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ON FAITH & MEDIA View Comments

Knight and Day

By
John Mulderig
Source: Catholic News Service


Tom Cruise and Cameron Diaz star in "Knight and Day."
Adults in search of escapist summer fare will likely be pleased with the good-natured action-and-romance combo "Knight and Day" (Fox). But intermittent stylized violence and a smattering of crude and profane dialogue preclude endorsement for adolescents or younger viewers.

As the female half of the blockbuster couple at the heart of this genre-splicing story, Cameron Diaz plays everyday woman June Havens. Though June is slightly ditzy—in the time-honored Goldie Hawn manner—the opening scene, set in an airport through which she drags a suitcase laden with auto parts, establishes June's knowledge of mechanics in general and classic cars in particular.

Those skills will come in handy after her seemingly random run-in with highly skilled CIA agent Roy Miller (Tom Cruise), an initially flirtatious encounter that leads June into a bizarre, barely plausible adventure.

Roy, it develops, is on the run from his former colleagues—led by Director George (Viola Davis) and Agent Fitzgerald (Peter Sarsgaard)—after absconding with a new, potentially revolutionary energy source (i.e., a self-sustaining battery) and stashing its young, geeky inventor Simon Feck (Paul Dano) in a remote hideaway.

As Roy battles his erstwhile allies, as well as evil Spanish arms dealer Antonio Quintana (Jordi Molla), who eventually gets thrown into the mix, the bewildered June is left dodging bullets and trying to figure out whether Roy—for whom she rapidly, inevitably falls—is rogue or hero. (Though, really, Cruise's sly smile, undimmed since his "Risky Business" days, should leave her in as little doubt as it does the audience.)

Director and co-writer (with Patrick O'Neill) James Mangold's breezy diversion, meanwhile, ping-pongs from one romantic setting to the next—Salzburg today, Seville tomorrow—showcasing car and motorcycle chases and taking a steady, but largely bloodless, toll on the extras along the way.

A back story concerning Roy's roots deals touchingly with themes of family love and patriotic sacrifice, and the adroitly portrayed, chemistry-rich central relationship progresses, for the most part, innocently enough.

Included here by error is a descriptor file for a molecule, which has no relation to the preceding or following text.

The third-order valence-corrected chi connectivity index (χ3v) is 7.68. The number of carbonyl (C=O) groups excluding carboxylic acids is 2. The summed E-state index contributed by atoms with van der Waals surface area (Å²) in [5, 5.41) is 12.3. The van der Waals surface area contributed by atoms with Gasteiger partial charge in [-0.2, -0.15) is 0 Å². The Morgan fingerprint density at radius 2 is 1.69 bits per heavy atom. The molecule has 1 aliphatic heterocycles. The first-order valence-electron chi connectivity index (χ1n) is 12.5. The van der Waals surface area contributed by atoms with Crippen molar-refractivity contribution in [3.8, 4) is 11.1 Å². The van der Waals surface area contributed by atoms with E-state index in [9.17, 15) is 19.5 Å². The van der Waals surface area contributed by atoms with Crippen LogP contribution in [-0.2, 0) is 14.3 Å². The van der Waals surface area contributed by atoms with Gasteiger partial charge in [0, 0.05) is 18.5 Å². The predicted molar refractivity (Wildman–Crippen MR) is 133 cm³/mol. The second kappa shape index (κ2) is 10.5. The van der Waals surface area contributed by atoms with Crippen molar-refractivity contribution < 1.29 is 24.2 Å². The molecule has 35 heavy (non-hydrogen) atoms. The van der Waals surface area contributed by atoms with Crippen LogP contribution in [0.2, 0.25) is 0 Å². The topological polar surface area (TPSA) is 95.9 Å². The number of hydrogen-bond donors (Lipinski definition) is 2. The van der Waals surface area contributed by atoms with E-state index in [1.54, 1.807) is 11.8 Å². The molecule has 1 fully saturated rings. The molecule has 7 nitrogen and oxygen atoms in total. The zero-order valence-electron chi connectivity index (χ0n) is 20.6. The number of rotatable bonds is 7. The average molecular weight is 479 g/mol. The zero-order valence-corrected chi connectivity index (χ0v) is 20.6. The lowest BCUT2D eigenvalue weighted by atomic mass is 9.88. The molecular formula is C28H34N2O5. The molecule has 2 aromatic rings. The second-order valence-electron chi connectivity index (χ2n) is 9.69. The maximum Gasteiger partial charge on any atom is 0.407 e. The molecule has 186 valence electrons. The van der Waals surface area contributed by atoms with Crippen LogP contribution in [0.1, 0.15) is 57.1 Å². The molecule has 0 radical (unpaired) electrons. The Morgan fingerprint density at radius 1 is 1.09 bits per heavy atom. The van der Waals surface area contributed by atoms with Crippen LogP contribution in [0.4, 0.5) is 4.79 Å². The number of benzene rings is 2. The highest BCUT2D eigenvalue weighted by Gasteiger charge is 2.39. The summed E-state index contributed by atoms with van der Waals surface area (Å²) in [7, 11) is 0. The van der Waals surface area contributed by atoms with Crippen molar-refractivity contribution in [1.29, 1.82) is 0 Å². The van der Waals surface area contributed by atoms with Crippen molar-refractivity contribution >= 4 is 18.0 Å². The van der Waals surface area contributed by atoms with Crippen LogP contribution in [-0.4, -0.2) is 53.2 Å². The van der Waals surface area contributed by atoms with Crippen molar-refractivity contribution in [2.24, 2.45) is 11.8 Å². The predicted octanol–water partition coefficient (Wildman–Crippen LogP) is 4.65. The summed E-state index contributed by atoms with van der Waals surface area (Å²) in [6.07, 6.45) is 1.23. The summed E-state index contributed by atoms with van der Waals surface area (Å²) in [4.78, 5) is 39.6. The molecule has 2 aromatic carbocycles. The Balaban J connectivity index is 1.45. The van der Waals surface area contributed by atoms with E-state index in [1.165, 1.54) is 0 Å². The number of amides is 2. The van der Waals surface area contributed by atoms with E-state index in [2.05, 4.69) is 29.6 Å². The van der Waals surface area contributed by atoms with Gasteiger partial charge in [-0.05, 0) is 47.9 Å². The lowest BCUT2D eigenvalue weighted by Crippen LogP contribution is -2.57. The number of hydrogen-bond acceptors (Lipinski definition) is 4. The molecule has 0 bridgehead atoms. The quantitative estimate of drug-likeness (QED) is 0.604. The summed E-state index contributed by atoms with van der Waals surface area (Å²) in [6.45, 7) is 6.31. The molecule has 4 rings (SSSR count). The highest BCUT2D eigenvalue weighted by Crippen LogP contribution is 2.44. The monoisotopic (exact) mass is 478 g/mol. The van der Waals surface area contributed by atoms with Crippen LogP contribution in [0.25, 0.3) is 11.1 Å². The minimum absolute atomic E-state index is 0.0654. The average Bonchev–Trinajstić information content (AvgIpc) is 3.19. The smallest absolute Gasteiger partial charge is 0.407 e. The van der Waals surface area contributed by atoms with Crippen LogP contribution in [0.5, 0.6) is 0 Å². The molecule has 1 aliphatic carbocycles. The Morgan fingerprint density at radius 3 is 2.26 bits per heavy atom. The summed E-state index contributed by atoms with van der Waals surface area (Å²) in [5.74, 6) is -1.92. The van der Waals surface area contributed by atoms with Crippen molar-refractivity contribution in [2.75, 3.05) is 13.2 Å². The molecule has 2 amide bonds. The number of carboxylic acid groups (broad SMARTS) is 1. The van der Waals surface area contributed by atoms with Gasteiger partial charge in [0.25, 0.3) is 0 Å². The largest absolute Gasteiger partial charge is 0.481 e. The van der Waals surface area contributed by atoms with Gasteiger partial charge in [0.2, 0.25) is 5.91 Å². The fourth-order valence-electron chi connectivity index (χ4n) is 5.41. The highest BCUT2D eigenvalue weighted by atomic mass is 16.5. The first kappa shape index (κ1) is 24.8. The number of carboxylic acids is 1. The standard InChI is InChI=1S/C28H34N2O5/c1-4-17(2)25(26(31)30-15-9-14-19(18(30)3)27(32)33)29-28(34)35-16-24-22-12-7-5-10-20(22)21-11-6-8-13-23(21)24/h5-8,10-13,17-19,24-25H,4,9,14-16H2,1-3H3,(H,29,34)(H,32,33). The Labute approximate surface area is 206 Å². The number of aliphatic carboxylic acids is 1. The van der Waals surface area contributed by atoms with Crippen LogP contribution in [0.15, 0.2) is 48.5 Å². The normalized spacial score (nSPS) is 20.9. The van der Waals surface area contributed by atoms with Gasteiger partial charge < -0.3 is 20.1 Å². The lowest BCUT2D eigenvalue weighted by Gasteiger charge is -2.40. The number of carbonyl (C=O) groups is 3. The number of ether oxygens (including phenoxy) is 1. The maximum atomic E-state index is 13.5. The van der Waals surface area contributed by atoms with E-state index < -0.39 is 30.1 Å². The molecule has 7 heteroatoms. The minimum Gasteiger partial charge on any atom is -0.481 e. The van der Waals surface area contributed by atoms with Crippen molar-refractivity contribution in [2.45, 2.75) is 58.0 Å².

The closest the script comes to anything edgy between the two leads is a recurring joke about an incident in which Roy drugs June to keep her from panicking, then changes her (off-screen) out of her clothes and into a bikini—Roy's Caribbean hideout is one of the aforementioned idyllic backdrops—while she sleeps.

June's appropriately annoyed reaction to this invasion of her privacy only succeeds in drawing another of those trademark grins.

The film contains frequent, though mostly nongraphic, action violence, at least one use of profanity and of the F-word, some crude language and a few instances of sexual humor. The Catholic News Service classification is A-III—adults. The Motion Picture Association of America rating is PG-13—parents strongly cautioned. Some material may be inappropriate for children under 13.

*****
John Mulderig is on the staff of Catholic News Service.


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Hilarion: Despite his best efforts to live in prayer and solitude, today’s saint found it difficult to achieve his deepest desire. People were naturally drawn to Hilarion as a source of spiritual wisdom and peace. He had reached such fame by the time of his death that his body had to be secretly removed so that a shrine would not be built in his honor. Instead, he was buried in his home village. 
<p>St. Hilarion the Great, as he is sometimes called, was born in Palestine. After his conversion to Christianity he spent some time with St. Anthony of Egypt, another holy man drawn to solitude. Hilarion lived a life of hardship and simplicity in the desert, where he also experienced spiritual dryness that included temptations to despair. At the same time, miracles were attributed to him. </p><p>As his fame grew, a small group of disciples wanted to follow Hilarion. He began a series of journeys to find a place where he could live away from the world. He finally settled on Cyprus, where he died in 371 at about age 80. </p><p>Hilarion is celebrated as the founder of monasticism in Palestine. Much of his fame flows from the biography of him written by St. Jerome.</p> American Catholic Blog Therefore if any thought agitates you, this agitation never comes from God, who gives you peace, being the Spirit of Peace, but from the devil.

 
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